New data from the PITCH study has shed new light on how well immune protection from COVID-19 lasts over time, and the value of booster vaccine doses in maintaining protection against infection.
Both infection and vaccination, alone or in combination, generate antibody and T cell responses against COVID-19. However, the duration of such responses – and resulting protection from disease – depends on a wide range of factors.
The PITCH (Protective immunity from T cells in Healthcare workers) study is a large prospective study of UK healthcare workers, and is part of the wider SIREN study. Results from SIREN have previously shown that prior infection with COVID-19 has a substantial impact on the immunity given by vaccination.
In this study, published as a preprint and therefore not yet peer reviewed, the researchers looked at immunity over longer periods of time (6-9 months) in 684 healthcare workers, following two doses of the Pfizer or AstraZeneca vaccine, and up to six months following a subsequent mRNA booster vaccine dose.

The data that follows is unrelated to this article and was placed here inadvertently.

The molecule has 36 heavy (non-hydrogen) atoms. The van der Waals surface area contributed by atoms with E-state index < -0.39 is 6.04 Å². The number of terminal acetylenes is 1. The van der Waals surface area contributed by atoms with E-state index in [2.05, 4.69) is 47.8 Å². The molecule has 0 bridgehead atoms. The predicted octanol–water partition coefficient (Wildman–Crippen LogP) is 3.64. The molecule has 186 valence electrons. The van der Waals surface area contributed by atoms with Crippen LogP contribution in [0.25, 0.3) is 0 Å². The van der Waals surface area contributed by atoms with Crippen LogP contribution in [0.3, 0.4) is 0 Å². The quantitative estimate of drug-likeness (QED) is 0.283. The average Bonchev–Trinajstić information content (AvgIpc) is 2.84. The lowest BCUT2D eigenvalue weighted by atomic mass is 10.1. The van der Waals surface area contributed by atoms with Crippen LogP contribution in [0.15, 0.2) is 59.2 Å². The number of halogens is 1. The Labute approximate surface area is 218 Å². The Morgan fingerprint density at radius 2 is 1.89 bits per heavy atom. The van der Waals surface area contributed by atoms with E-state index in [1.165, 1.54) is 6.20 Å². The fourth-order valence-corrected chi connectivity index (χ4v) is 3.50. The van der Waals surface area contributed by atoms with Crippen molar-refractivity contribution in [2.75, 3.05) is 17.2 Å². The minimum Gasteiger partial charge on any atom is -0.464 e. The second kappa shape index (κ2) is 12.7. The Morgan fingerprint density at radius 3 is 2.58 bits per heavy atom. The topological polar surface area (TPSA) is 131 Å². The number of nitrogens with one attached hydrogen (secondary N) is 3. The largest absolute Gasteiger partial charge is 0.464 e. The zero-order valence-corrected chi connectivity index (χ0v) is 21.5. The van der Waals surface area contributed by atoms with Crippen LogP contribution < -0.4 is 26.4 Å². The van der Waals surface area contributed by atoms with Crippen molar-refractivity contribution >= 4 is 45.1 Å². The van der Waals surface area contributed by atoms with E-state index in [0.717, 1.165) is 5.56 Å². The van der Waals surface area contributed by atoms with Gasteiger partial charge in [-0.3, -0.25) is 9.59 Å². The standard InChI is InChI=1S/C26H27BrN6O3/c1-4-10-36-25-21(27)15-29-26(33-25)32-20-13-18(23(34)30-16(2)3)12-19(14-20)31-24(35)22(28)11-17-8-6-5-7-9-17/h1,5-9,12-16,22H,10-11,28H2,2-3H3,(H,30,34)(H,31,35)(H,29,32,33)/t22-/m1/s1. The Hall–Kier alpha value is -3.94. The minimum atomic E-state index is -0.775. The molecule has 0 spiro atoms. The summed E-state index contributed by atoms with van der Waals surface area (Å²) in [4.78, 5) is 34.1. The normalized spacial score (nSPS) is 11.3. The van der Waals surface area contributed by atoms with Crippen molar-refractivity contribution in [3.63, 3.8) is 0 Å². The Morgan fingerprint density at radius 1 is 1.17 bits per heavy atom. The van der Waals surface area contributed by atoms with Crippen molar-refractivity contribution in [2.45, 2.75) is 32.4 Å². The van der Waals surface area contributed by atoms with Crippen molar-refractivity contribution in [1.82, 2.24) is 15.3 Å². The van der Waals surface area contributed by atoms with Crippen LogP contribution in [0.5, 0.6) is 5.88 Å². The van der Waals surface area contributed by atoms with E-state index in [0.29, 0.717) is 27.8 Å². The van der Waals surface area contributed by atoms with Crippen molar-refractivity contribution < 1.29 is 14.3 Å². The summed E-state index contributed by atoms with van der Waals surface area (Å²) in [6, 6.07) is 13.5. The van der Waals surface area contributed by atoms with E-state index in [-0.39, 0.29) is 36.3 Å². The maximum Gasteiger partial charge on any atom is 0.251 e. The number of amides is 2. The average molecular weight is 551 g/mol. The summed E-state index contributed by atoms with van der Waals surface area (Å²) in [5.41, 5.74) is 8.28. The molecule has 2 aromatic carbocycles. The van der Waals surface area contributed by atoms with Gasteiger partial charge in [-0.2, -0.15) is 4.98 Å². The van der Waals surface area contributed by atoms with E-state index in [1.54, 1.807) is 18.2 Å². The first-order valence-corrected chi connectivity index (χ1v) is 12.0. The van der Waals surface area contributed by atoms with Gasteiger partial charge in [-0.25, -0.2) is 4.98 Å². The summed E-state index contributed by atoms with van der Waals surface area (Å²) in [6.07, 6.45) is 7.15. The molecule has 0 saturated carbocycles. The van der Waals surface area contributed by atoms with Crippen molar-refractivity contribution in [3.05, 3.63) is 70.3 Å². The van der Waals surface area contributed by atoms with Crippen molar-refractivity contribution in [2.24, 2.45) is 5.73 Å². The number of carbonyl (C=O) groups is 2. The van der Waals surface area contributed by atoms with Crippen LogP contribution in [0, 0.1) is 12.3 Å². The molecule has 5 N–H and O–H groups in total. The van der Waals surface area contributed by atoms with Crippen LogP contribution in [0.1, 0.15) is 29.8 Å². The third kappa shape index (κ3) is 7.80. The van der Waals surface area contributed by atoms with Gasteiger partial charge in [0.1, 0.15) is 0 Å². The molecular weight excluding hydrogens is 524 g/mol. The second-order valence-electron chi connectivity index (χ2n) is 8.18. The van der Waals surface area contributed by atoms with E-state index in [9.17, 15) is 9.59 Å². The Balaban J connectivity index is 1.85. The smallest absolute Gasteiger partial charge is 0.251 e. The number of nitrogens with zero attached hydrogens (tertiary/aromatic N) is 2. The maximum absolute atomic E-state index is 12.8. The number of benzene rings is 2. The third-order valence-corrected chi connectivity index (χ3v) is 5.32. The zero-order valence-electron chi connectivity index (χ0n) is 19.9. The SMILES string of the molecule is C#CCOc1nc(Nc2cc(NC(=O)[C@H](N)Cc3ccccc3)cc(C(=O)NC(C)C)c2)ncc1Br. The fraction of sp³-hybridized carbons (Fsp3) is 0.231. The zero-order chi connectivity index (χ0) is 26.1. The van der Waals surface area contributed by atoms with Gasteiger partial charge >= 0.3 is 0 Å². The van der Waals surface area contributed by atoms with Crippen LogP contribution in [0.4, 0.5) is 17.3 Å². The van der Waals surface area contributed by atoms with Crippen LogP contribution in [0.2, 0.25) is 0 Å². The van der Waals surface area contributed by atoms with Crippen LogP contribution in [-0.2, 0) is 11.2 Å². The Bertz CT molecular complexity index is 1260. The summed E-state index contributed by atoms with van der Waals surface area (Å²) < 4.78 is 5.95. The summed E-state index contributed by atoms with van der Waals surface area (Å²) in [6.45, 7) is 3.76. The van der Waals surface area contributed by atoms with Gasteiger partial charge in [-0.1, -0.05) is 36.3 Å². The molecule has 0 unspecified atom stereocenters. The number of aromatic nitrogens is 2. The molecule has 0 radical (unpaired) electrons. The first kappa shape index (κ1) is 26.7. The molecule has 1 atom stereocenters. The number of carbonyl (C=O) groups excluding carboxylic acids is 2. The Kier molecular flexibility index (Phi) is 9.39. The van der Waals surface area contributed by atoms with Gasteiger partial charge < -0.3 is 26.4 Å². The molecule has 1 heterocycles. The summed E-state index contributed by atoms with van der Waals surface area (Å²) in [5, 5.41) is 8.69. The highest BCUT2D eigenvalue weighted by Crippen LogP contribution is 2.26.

They found differences in the dynamics of the two distinct types of immunity (humoral and cellular). Binding and neutralising antibodies waned over the six months following a second dose, whereas T and memory B cell responses were maintained after the second vaccine dose.
They also found that a booster vaccine dose broadened a person’s ability to neutralise variants of concern including Omicron (BA.1, BA.2 and BA.5), and also boosted T cells to levels greater than those seen six months after a second dose.
People who had previously been infected with COVID-19 had broader T cell responses compared with those who had never been infected, and this was still true six months after a third dose.
Overall, T cell responses were well maintained over time – especially in those who had been both vaccinated and infected. The researchers deduced from this that T cells likely play a key role in maintaining protection against severe disease.
The researchers concluded from their results that a third dose of vaccine confers a measurable benefit, including in people who have previously been infected, and irrespective of the type of vaccine originally given.